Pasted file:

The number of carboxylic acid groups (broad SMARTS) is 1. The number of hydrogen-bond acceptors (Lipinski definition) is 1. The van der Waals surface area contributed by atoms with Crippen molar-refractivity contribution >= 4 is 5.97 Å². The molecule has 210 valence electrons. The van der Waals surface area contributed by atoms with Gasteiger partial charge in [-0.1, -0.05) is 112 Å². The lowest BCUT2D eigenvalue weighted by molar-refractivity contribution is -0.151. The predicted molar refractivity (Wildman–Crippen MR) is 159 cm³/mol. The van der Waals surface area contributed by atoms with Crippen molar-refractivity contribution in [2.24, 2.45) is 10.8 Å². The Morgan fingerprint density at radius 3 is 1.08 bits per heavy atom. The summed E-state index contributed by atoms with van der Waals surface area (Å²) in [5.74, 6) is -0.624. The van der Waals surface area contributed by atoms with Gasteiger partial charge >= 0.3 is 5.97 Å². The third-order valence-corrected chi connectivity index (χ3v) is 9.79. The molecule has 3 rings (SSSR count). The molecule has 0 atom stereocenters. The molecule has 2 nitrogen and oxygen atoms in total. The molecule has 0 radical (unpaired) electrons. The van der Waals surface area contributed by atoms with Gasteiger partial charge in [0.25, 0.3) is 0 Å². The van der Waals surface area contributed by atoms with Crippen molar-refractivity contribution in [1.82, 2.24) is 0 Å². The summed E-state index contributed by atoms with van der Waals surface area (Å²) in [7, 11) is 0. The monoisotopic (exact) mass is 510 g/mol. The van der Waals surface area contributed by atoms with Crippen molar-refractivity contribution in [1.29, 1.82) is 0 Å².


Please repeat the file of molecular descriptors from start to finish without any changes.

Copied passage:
The number of carboxylic acid groups (broad SMARTS) is 1. The number of hydrogen-bond acceptors (Lipinski definition) is 1. The van der Waals surface area contributed by atoms with Crippen molar-refractivity contribution >= 4 is 5.97 Å². The molecule has 210 valence electrons. The van der Waals surface area contributed by atoms with Gasteiger partial charge in [-0.1, -0.05) is 112 Å². The lowest BCUT2D eigenvalue weighted by molar-refractivity contribution is -0.151. The predicted molar refractivity (Wildman–Crippen MR) is 159 cm³/mol. The van der Waals surface area contributed by atoms with Crippen molar-refractivity contribution in [2.24, 2.45) is 10.8 Å². The Morgan fingerprint density at radius 3 is 1.08 bits per heavy atom. The summed E-state index contributed by atoms with van der Waals surface area (Å²) in [5.74, 6) is -0.624. The van der Waals surface area contributed by atoms with Gasteiger partial charge >= 0.3 is 5.97 Å². The third-order valence-corrected chi connectivity index (χ3v) is 9.79. The molecule has 3 rings (SSSR count). The molecule has 0 atom stereocenters. The molecule has 2 nitrogen and oxygen atoms in total. The molecule has 0 radical (unpaired) electrons. The van der Waals surface area contributed by atoms with Gasteiger partial charge in [0.25, 0.3) is 0 Å². The van der Waals surface area contributed by atoms with Crippen molar-refractivity contribution in [1.82, 2.24) is 0 Å². The summed E-state index contributed by atoms with van der Waals surface area (Å²) in [7, 11) is 0. The monoisotopic (exact) mass is 510 g/mol. The van der Waals surface area contributed by atoms with Crippen molar-refractivity contribution in [1.29, 1.82) is 0 Å².